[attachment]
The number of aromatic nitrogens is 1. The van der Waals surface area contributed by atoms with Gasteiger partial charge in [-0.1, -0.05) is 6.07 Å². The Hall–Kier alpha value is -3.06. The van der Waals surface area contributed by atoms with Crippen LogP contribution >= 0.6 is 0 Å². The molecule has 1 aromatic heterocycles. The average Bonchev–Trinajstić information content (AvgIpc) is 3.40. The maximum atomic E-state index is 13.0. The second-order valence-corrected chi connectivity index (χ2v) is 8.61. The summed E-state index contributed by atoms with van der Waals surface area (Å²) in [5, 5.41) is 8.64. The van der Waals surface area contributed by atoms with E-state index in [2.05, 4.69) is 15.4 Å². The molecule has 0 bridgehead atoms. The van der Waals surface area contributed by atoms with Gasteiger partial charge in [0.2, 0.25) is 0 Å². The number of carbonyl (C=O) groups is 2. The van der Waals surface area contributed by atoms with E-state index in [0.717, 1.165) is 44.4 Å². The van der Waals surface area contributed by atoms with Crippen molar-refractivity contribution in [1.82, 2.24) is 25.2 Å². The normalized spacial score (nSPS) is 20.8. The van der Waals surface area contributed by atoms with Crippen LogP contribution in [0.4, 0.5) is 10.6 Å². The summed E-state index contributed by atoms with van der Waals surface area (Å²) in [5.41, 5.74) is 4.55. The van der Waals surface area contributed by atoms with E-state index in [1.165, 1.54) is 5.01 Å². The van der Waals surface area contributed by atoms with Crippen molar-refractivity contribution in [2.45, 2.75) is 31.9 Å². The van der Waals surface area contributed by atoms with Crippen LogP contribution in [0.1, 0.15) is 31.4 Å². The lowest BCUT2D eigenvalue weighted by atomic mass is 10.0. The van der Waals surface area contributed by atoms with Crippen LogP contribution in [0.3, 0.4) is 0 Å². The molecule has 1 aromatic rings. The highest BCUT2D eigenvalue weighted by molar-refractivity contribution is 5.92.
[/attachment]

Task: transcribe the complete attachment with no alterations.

The number of aromatic nitrogens is 1. The van der Waals surface area contributed by atoms with Gasteiger partial charge in [-0.1, -0.05) is 6.07 Å². The Hall–Kier alpha value is -3.06. The van der Waals surface area contributed by atoms with Crippen LogP contribution >= 0.6 is 0 Å². The molecule has 1 aromatic heterocycles. The average Bonchev–Trinajstić information content (AvgIpc) is 3.40. The maximum atomic E-state index is 13.0. The second-order valence-corrected chi connectivity index (χ2v) is 8.61. The summed E-state index contributed by atoms with van der Waals surface area (Å²) in [5, 5.41) is 8.64. The van der Waals surface area contributed by atoms with E-state index in [2.05, 4.69) is 15.4 Å². The molecule has 0 bridgehead atoms. The van der Waals surface area contributed by atoms with Gasteiger partial charge in [0.2, 0.25) is 0 Å². The number of carbonyl (C=O) groups is 2. The van der Waals surface area contributed by atoms with E-state index in [0.717, 1.165) is 44.4 Å². The van der Waals surface area contributed by atoms with Crippen molar-refractivity contribution in [1.82, 2.24) is 25.2 Å². The normalized spacial score (nSPS) is 20.8. The van der Waals surface area contributed by atoms with Crippen LogP contribution in [0.4, 0.5) is 10.6 Å². The summed E-state index contributed by atoms with van der Waals surface area (Å²) in [5.41, 5.74) is 4.55. The van der Waals surface area contributed by atoms with E-state index in [1.165, 1.54) is 5.01 Å². The van der Waals surface area contributed by atoms with Crippen molar-refractivity contribution in [2.45, 2.75) is 31.9 Å². The van der Waals surface area contributed by atoms with Crippen LogP contribution in [0.1, 0.15) is 31.4 Å². The lowest BCUT2D eigenvalue weighted by atomic mass is 10.0. The van der Waals surface area contributed by atoms with Crippen LogP contribution in [0.3, 0.4) is 0 Å². The molecule has 1 aromatic rings. The highest BCUT2D eigenvalue weighted by molar-refractivity contribution is 5.92.